DJ: (10:20)
Well maybe he did it on principle.

Jerry: (10:21)
The only thing he gained was leaving the team. That’s the only thing he gained. It was no financial reward for what he did. Now we’re running backs are paid different than quarterbacks. They have a different even lifespan. The average job or life that are running back, it’s like three and a half to five years and they’re out of the League quarterbacks a little bit longer and I think even offensive lineman lasts long. Defensive Line is not that long. Linebackers are not that long. They get hurt. So I get the security they’re going for.

DJ: (10:47)
The average of players in the NFL careers for years.

Jerry: (10:50)
Okay. They’re not going to get a guarantee contract because some of these contracts are for like Stafford’s contract going to pay him 26 million this year, 30 million coming up and I think that was a six year deal.

DJ: (11:00)
Well, another part of the money is rookie contracts because all of like Stanford, when he came in and they signed him to a big contract because he was, well the number one pick and now they’re talking about somehow readjusting that.

Jerry: (11:14)
They’ve already done that.

DJ: (11:15)
And they’re going to do it again.

Jerry: (11:16)
Because now it was to where it was outrageous to where you had, I’m not sure if Stafford was in this class or not, but you had rookie quarterbacks coming in never taking a snap and they are going to make more money than a veteran players based on what their projection was. Number one pick in the draft. They then uh, the NFL reclassify that where there’s rookie contracts now. It really benefits the owners and the teams because Baker Mayfield, uh, he’s under contract now for the next four years at a very dirt cheap price because the rookie contract.

DJ: (11:48)
Well, the NFL did this the teams won’t hurt themselves, which is…

Jerry: (11:51)
That’s the whole point.

DJ: (11:53)
I mean, let them hurt themselves. They did it, that they’re doing it, they’re agreeing to the contract.

Jerry: (11:57)
The owners say, yes, sign it. They can’t complain about it. That’s the problem. They have to control themselves and sometimes they can’t. It’s that old adage that uh, like for example, you had the owner of the Kansas City Chiefs who let a Kareem Hunt go and the Brown’s owner picked him up right away. So you’ve got one owner, you know, doing the right thing and then another owner is, he wants them, doesn’t matter about his character. What he did don’t care. I won a championship. So again, what other owners will pick them up? So you’ve got that owner to thinking, well, if I let them go, this guy’s going to pick them up so that that’s in the back of the head, but I can give back to the contract. They’re not getting a guaranteed contract. That is that, that won’t be the hold up either. That will not be the holdup for this contract.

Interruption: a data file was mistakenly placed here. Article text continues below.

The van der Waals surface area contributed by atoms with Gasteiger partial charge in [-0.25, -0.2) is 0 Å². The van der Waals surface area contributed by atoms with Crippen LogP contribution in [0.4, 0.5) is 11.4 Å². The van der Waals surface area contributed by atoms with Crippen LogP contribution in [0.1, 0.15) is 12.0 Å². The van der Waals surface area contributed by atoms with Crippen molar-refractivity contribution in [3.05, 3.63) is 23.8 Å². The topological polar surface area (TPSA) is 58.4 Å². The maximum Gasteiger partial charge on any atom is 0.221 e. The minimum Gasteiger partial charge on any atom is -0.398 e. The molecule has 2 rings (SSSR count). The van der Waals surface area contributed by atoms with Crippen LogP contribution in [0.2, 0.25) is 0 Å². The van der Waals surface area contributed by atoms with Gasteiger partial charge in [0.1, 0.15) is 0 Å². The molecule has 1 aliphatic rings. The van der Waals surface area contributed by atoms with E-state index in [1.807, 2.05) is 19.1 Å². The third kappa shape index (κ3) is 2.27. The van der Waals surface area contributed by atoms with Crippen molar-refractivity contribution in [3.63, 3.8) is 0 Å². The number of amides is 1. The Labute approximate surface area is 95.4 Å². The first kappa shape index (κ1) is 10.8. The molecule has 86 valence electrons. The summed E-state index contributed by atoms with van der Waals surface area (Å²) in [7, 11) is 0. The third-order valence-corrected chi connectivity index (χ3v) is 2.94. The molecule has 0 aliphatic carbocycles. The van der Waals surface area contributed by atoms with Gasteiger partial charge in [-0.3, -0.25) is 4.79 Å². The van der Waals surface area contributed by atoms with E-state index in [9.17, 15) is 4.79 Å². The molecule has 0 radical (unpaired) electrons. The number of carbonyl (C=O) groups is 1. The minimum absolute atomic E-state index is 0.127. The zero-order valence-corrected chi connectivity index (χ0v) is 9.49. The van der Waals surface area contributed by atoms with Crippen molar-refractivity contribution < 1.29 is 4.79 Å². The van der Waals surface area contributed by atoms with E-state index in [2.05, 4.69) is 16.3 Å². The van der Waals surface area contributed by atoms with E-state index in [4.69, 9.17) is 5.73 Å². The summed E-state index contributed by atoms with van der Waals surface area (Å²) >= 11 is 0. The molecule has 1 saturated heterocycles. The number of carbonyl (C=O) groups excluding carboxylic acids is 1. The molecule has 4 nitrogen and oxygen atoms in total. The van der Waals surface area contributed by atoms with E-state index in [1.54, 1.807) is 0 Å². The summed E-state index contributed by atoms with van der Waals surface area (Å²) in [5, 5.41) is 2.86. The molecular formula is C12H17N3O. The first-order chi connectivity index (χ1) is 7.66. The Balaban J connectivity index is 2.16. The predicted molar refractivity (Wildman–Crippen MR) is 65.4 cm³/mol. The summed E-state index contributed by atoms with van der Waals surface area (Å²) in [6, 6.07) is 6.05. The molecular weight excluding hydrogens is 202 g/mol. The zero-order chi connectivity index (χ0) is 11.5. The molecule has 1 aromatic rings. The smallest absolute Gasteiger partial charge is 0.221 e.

DJ: (12:35)
I agree. I don’t think they’ll get it either. The next, uh, issue is reduction in broadcast revenue and the reason they’re doing, uh, looking at that it’s not because of ABC or NBC or all those big networks is because Twitter and Amazon, I think it was Amazon that got or paid it was Amazon pays 50 million and Twitter pays 10 million per season and that they’re talking about could change the dynamic of the revenue,

Jerry: (13:03)
When you say reduction in broadcasting, uh, revenue

DJ: (13:06)
they want, they want the NFL players association wants to reduction of it, that

Jerry: (13:12)
they want less money or they won’t.

DJ: (13:14)
Let me read it. This is from ESPN in 2017 television rights fees have been the largest driver of the NFL economic explosion in the past decade. But recent upheaval in the broadcast and cable industries and overall ratings dip in 2016 has prompted a fair question. Will the gravy train end? If it does, it’s unlikely to come in this, the latest window contracts with CBS, Fox, NBC and Espn will run through the 2021 season. The NFL already has begun transitioning to over the top Internet broadcast partnering first with Twitter and then with Amazon. And like I said, Amazon was 50 million and Twitter payed 10 million per season.

Jerry: (13:55)
Okay, so that’s 60 million to or ESPN, ABC, we’re paying 300 million, right?

DJ: (13:59)

Jerry: (14:00)
Okay, well that’s, the money isn’t coming in, the players are going to get less.

DJ: (14:03)
The players. Well, if the 50 million, I mean that’s, they’re getting more to, the players are going to want to dip into that.

Jerry: (14:09)
That’s not gonna happen because the others are going to make them one and they have their profit margins. So that’s not going to happen.

DJ: (14:14)
The whole point is that they, they think they’re making more money so that players want some share of that. I mean, I didn’t, uh, I think the, the players gave up, they were less than 50% of the revenue sharing. Um, last time they were 50% before and then I got just below 50% and now with this increase of more money they’re getting, they’re going to be wanting more money out of that.

Jerry: (14:33)
I heard reduction in revenue that looks like it’s going to be an increase in revenue because they’re going to get more money streaming

DJ: (14:38)
Reduction in broadcast revenue because no longer ABC, Fox.

Jerry: (14:43)
Will they make more streaming it?

DJ: (14:45)
Who knows?

Jerry: (14:45)